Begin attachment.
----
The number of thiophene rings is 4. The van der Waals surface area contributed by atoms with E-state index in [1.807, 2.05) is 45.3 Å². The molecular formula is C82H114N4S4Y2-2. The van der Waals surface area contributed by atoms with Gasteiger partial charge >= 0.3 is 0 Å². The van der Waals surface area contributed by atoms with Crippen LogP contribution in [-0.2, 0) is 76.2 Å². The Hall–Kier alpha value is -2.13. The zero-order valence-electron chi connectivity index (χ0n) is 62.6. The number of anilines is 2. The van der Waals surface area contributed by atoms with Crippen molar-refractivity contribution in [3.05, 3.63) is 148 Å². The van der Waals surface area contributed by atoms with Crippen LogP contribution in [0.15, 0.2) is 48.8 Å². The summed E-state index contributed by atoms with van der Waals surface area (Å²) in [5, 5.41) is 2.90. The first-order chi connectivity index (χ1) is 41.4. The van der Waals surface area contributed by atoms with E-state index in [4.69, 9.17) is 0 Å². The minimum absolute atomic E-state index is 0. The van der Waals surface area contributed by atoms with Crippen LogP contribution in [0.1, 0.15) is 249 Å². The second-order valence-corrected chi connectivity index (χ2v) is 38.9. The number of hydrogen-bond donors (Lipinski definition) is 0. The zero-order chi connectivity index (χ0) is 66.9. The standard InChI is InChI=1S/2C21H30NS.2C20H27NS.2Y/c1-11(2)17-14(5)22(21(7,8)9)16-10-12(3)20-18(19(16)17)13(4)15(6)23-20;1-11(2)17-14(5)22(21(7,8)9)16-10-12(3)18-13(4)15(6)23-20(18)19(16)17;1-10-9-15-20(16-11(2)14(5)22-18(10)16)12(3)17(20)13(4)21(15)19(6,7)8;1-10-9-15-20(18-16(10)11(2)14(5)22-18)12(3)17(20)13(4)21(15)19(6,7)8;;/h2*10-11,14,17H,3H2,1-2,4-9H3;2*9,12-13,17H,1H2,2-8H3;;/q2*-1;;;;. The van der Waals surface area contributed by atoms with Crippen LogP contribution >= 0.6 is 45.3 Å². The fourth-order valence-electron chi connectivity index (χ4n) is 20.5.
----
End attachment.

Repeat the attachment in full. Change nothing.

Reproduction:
The number of thiophene rings is 4. The van der Waals surface area contributed by atoms with E-state index in [1.807, 2.05) is 45.3 Å². The molecular formula is C82H114N4S4Y2-2. The van der Waals surface area contributed by atoms with Gasteiger partial charge >= 0.3 is 0 Å². The van der Waals surface area contributed by atoms with Crippen LogP contribution in [-0.2, 0) is 76.2 Å². The Hall–Kier alpha value is -2.13. The zero-order valence-electron chi connectivity index (χ0n) is 62.6. The number of anilines is 2. The van der Waals surface area contributed by atoms with Crippen molar-refractivity contribution in [3.05, 3.63) is 148 Å². The van der Waals surface area contributed by atoms with Crippen LogP contribution in [0.15, 0.2) is 48.8 Å². The summed E-state index contributed by atoms with van der Waals surface area (Å²) in [5, 5.41) is 2.90. The first-order chi connectivity index (χ1) is 41.4. The van der Waals surface area contributed by atoms with E-state index in [4.69, 9.17) is 0 Å². The minimum absolute atomic E-state index is 0. The van der Waals surface area contributed by atoms with Crippen LogP contribution in [0.1, 0.15) is 249 Å². The second-order valence-corrected chi connectivity index (χ2v) is 38.9. The number of hydrogen-bond donors (Lipinski definition) is 0. The zero-order chi connectivity index (χ0) is 66.9. The standard InChI is InChI=1S/2C21H30NS.2C20H27NS.2Y/c1-11(2)17-14(5)22(21(7,8)9)16-10-12(3)20-18(19(16)17)13(4)15(6)23-20;1-11(2)17-14(5)22(21(7,8)9)16-10-12(3)18-13(4)15(6)23-20(18)19(16)17;1-10-9-15-20(16-11(2)14(5)22-18(10)16)12(3)17(20)13(4)21(15)19(6,7)8;1-10-9-15-20(18-16(10)11(2)14(5)22-18)12(3)17(20)13(4)21(15)19(6,7)8;;/h2*10-11,14,17H,3H2,1-2,4-9H3;2*9,12-13,17H,1H2,2-8H3;;/q2*-1;;;;. The van der Waals surface area contributed by atoms with Crippen LogP contribution >= 0.6 is 45.3 Å². The fourth-order valence-electron chi connectivity index (χ4n) is 20.5.